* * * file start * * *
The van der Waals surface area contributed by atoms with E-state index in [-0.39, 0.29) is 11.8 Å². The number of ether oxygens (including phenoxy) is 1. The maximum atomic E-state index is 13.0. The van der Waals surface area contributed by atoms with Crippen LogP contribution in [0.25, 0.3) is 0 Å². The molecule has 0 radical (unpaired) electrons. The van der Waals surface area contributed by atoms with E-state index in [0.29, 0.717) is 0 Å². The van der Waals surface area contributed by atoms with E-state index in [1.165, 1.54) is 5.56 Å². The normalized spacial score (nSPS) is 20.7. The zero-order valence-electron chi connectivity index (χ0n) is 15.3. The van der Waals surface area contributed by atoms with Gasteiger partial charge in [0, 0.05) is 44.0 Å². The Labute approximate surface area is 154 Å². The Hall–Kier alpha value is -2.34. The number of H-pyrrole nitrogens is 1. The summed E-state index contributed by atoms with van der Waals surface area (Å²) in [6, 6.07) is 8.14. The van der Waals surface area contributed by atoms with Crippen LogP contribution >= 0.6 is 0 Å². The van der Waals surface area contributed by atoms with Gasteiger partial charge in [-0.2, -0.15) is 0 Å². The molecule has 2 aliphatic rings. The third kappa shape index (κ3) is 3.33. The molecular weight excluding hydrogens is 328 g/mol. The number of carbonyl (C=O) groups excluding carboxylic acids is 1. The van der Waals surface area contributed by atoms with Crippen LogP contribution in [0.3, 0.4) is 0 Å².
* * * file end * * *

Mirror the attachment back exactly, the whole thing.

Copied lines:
The van der Waals surface area contributed by atoms with E-state index in [-0.39, 0.29) is 11.8 Å². The number of ether oxygens (including phenoxy) is 1. The maximum atomic E-state index is 13.0. The van der Waals surface area contributed by atoms with Crippen LogP contribution in [0.25, 0.3) is 0 Å². The molecule has 0 radical (unpaired) electrons. The van der Waals surface area contributed by atoms with E-state index in [0.29, 0.717) is 0 Å². The van der Waals surface area contributed by atoms with E-state index in [1.165, 1.54) is 5.56 Å². The normalized spacial score (nSPS) is 20.7. The zero-order valence-electron chi connectivity index (χ0n) is 15.3. The van der Waals surface area contributed by atoms with Gasteiger partial charge in [0, 0.05) is 44.0 Å². The Labute approximate surface area is 154 Å². The Hall–Kier alpha value is -2.34. The number of H-pyrrole nitrogens is 1. The summed E-state index contributed by atoms with van der Waals surface area (Å²) in [6, 6.07) is 8.14. The van der Waals surface area contributed by atoms with Crippen LogP contribution >= 0.6 is 0 Å². The van der Waals surface area contributed by atoms with Gasteiger partial charge in [-0.2, -0.15) is 0 Å². The molecule has 2 aliphatic rings. The third kappa shape index (κ3) is 3.33. The molecular weight excluding hydrogens is 328 g/mol. The number of carbonyl (C=O) groups excluding carboxylic acids is 1. The van der Waals surface area contributed by atoms with Crippen LogP contribution in [0.3, 0.4) is 0 Å².